So symbolism can matter. But facial diversity is not enough. The politics of ethnic minority opportunity needs to be about more than visits to gurdwaras, diversity nights at the party conference fringes and unveiling statues of Mahatma Gandhi in Parliament Square. Jeremy Corbyn’s first speech as Labour leader did include one brief celebratory reference to Britain’s ethnic diversity – “as I travelled the country during the leadership campaign it was wonderful to see the diversity of all the people in our country” – and to Labour bringing in more black, Asian and ethnic minority members - but it did not include any substantial content on discrimination. Tim Farron acknowledged during his leadership campaign that the Liberal Democrats have struggled to get to the starting-line on race and diversity at all. The opposition parties too will no doubt now be challenged to match not just the Prime Minister’s rhetorical commitment to challenging inequalities but also to propose how it could be done in practice.

Non-white Britons expect substance, not just symbolism from all of the parties on race inequalites.  Survation’s large survey of ethnic minority voters for British Future showed the Conservatives winning more ethnic minority support than ever before – but just 29 per cent of non-white respondents were confident that the Conservatives are committed to treating people of every ethnic background equally, while 54 per cent said this of Labour. Respondents were twice as likely to say that the Conservatives needto do more to reach out – and the Prime Minister would seem to be committed to showing that he has got that message.  Moreover, there is evidence that ethnic inclusion could be important in broadening a party’s appeal to other younger, urban and more liberal white voters too – which is why it made sense for this issue to form part of a broader attempt by David Cameron to colonise the broad centre of British politics in his Manchester speech.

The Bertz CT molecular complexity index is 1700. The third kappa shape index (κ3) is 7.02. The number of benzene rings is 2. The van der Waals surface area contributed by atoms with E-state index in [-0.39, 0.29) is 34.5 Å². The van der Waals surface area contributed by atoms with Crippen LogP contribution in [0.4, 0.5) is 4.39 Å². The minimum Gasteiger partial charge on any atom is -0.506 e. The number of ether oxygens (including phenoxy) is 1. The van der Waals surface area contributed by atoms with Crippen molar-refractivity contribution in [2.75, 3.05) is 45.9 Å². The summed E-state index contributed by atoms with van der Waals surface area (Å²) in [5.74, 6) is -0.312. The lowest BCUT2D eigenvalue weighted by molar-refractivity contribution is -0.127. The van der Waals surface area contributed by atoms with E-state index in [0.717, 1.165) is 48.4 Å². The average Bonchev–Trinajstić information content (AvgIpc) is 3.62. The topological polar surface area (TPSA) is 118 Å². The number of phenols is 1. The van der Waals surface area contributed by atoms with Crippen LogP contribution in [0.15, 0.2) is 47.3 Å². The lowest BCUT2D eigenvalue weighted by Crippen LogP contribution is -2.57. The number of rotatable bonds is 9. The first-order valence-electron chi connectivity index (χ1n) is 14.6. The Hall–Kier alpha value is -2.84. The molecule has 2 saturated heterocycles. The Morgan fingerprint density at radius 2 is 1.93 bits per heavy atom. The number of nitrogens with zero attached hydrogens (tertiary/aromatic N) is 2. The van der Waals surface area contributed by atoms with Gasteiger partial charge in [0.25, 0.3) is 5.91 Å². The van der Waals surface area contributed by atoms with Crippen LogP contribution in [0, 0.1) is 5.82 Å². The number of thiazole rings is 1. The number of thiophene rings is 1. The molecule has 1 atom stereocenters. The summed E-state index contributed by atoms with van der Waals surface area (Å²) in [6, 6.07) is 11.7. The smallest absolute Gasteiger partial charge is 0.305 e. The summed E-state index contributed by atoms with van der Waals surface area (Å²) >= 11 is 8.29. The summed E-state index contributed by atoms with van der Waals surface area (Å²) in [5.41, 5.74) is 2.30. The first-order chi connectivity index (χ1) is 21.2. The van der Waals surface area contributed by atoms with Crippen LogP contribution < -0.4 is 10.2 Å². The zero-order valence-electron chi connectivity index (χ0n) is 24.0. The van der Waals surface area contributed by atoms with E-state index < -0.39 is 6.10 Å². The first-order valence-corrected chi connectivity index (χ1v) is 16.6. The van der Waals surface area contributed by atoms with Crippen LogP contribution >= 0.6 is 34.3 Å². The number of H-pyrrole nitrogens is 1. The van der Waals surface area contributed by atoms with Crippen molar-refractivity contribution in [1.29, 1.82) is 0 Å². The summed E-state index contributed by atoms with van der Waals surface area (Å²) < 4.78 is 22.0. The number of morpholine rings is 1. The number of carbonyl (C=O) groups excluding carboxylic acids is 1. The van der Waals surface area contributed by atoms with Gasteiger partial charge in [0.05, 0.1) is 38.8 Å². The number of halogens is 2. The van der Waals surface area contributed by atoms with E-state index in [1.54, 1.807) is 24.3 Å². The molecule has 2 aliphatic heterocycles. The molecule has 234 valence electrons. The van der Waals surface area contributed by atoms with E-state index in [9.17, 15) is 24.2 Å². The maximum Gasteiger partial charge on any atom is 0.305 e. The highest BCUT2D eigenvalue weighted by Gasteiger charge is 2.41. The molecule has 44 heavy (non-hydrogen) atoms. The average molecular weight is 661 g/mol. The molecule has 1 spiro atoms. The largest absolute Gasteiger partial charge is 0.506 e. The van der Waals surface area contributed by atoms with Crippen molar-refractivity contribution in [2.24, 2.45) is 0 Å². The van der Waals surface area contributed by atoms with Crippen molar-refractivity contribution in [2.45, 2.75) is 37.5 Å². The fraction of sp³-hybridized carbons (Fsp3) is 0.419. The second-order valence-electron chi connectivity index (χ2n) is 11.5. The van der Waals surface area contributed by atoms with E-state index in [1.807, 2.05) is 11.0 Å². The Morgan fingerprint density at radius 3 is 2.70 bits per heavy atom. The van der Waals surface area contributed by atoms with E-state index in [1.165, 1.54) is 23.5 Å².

But the case for caution is that there has been limited policy attention to ethnic inequalities under the last two governments. Restaurateur Iqbal Wahhab decided to give up his role chairing an ethnic minority taskforce for successive governments, unconvinced there was a political commitment to do much more than convene a talking shop. Lib Dem equalities minister Lynne Featherstone did push the CV discrimination issue – but many Conservatives were sceptical. Cameron’s new commitment may face similar challenges from those whose instinct is to worry that more attention to discrimination or bias in the jobs market will mean more red tape for business.

Labour had a separate race inequalities manifesto in 2015, outside of its main election manifesto, while the Conservative manifesto did not contain significant commitments to racial inequality. The mid-campaign launch in Croydon of a series of race equality pledges showed an increasing awareness of the growing importance of ethnic minority votes - though the fact that they all involved aiming for increases of 20 per cent by 2020 gave them a slightly back-of-the-envelope feel. 

Prime Ministerial commitments have an important agenda-setting function. A generation ago the Stephen Lawrence case opened the eyes of middle England to racist violence and police failures, particularly through the Daily Mail’s persistent challenging of those injustices. A Conservative Prime Minister’s words could similarly make a big difference in the mainstreaming of the issue of inequalities of opportunity. What action should follow words? Between now and next year’s party conference season, that must will now be the test for this Conservative government – and for their political opponents too. 

Sunder Katwala is director of British Future and former general secretary of the Fabian Society.